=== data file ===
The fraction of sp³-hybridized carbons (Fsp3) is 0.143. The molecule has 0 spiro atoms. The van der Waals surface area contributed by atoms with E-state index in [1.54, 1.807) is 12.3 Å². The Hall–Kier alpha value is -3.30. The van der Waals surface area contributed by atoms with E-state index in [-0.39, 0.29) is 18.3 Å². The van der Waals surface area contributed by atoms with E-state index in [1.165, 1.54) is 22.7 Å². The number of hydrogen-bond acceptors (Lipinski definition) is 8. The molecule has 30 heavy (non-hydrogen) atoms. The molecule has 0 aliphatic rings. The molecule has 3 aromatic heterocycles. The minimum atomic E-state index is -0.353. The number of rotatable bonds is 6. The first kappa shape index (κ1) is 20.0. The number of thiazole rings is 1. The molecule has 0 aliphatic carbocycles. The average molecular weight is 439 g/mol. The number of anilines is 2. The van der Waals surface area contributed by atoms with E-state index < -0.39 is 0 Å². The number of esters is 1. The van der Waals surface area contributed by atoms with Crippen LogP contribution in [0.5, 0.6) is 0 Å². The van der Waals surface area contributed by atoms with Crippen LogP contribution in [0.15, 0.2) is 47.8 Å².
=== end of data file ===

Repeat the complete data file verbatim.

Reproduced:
The fraction of sp³-hybridized carbons (Fsp3) is 0.143. The molecule has 0 spiro atoms. The van der Waals surface area contributed by atoms with E-state index in [1.54, 1.807) is 12.3 Å². The Hall–Kier alpha value is -3.30. The van der Waals surface area contributed by atoms with E-state index in [-0.39, 0.29) is 18.3 Å². The van der Waals surface area contributed by atoms with E-state index in [1.165, 1.54) is 22.7 Å². The number of hydrogen-bond acceptors (Lipinski definition) is 8. The molecule has 30 heavy (non-hydrogen) atoms. The molecule has 0 aliphatic rings. The molecule has 3 aromatic heterocycles. The minimum atomic E-state index is -0.353. The number of rotatable bonds is 6. The first kappa shape index (κ1) is 20.0. The number of thiazole rings is 1. The molecule has 0 aliphatic carbocycles. The average molecular weight is 439 g/mol. The number of anilines is 2. The van der Waals surface area contributed by atoms with E-state index < -0.39 is 0 Å². The number of esters is 1. The van der Waals surface area contributed by atoms with Crippen LogP contribution in [0.5, 0.6) is 0 Å². The van der Waals surface area contributed by atoms with Crippen LogP contribution in [0.15, 0.2) is 47.8 Å².